It is not only individual researchers who benefit from Open Access. Their institutions benefit as well if the research output from that institution is available for all to read and build upon.
The main ways in which an institution can benefit from Open Access are:
- increased visiblity and presence on the Web
- increased impact for its research
- the Open Access collection in the repository forms a complete record of the research output of the institution in easily accessible form
- the Open Access collection in the repository provides the means for the institution to manage its research programmes more effectively
- the Open Access collection provides the means for the institution to measure and assess its research programmes
- the Open Access collection is the institution’s shop window for its research activities and a strategic marketing tool
Visibility and impact
The increased Web presence and impact that Open Access brings to an institution is very well illustrated by the University of Southampton case study. There are two large Open Access repositories in this university. One is in the School of Electronics & Computer Sciences and the other is a University-wide one. Both have mandatory policies requiring researchers to deposit each article they produce in the repository, once it has been peer-reviewed and is ready for publication in a journal. In total, Southampton offers over 50000 articles to the world through these repositories.
Southampton University ranks in the top group of research-intensive universities in the UK, and comes in at position 17 in the Times Higher Education Supplement’s QS Top Universities ranking for 2008. Southampton also came in equal 99th place in the world in 2008 according to this ranking, which has a multifactorial basis (academic peer review, employer review, student/faculty ratio, international staff, international students).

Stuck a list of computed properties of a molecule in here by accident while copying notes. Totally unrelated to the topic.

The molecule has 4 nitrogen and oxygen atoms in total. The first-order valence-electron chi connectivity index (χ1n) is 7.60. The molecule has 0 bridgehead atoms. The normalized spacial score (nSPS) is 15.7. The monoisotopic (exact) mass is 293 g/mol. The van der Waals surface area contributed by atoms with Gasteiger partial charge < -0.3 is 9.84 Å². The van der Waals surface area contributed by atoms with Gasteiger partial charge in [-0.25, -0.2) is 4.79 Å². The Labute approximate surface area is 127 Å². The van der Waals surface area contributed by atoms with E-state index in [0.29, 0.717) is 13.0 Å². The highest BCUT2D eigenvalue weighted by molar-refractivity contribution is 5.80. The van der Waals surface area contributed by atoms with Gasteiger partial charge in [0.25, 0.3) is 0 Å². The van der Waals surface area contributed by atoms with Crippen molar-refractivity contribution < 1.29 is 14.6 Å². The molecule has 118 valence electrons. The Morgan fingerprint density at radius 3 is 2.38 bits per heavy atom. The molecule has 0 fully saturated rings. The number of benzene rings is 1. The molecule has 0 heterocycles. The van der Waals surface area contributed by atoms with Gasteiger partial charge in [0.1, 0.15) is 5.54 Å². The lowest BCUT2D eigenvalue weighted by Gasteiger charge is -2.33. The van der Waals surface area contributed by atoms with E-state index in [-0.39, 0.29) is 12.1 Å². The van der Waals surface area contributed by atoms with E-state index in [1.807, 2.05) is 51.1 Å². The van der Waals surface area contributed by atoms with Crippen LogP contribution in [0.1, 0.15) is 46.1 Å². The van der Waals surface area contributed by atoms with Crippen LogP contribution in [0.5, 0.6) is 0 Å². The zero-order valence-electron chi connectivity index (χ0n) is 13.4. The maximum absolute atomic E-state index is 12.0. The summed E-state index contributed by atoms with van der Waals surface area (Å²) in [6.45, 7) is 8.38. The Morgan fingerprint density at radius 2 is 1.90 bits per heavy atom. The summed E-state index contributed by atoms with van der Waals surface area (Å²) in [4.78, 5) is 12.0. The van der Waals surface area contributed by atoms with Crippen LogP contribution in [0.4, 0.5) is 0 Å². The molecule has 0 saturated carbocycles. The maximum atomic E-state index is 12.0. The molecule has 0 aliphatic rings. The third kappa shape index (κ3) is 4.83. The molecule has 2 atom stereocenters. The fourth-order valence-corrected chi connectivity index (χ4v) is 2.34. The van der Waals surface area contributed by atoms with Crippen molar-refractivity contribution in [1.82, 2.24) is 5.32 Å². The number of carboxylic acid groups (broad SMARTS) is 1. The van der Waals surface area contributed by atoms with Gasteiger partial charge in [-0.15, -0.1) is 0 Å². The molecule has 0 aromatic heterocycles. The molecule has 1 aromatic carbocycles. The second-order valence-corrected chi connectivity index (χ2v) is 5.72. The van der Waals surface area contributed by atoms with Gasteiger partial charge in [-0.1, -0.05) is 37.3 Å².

There are other university rankings, though, with other bases. The G-Factor world ranking lists universities according to the links to their websites from the websites of other universities – a form of peer ranking of a university’s online presence. In this ranking, the top of the list is dominated by the big US universities that would be expected to top such a ranking – MIT, Harvard, Berkeley, Stanford and so on. Cambridge and Oxford universities (coloured pink in the chart below), and the Swiss Federal Institute of Technology in Zurich, make an appearance too, but the only other European university in the top 25 places is Southampton (see chart below).
The reason for Southampton’s outstanding performance is its very strong online presence due to its huge repository content. Tens of thousands of links from other universities point to articles in the repository, giving Southampton’s research an extremely high international profile. Other universities can raise their global impact in the same way by establishing repositories full of current research outputs.
The repository at the School of Electronics & Computer Science at the University of Southampton was one of the earliest examples of the implementation of Open Access in an institutional setting. It was also the earliest example of a mandatory policy – one that required researchers in the School to deposit each research output when it was ready for publication.
The repository has almost 12000 items and the usage of the repository is measured in terms of the number of times papers are downloaded from it each day. The chart below shows the usage the repository has enjoyed during 2008. The average number of times papers are downloaded from the repository each month is around 30000.
This level of usage is not unusual. The large repository at the University of California, the e’-Scholarship’ repository, has so far seen 7.6 million downloads of the c26250 articles it houses. Downloads run at a rate of around 25000 per week.
This kind of visibility and usage of an institution’s research outputs is only possible through Open Access. Closed (Suscription) Access journal articles do not achieve this kind of usage and readership. Morevover, it is important to note that downloads do rather effectively predict later citations, so having an active institutional repository full of Open Access material helps to boost the aggregate citation impact of research from an institution.
Institutions, their repositories and the Web (article by Alma Swan published in Serials Review in 2008)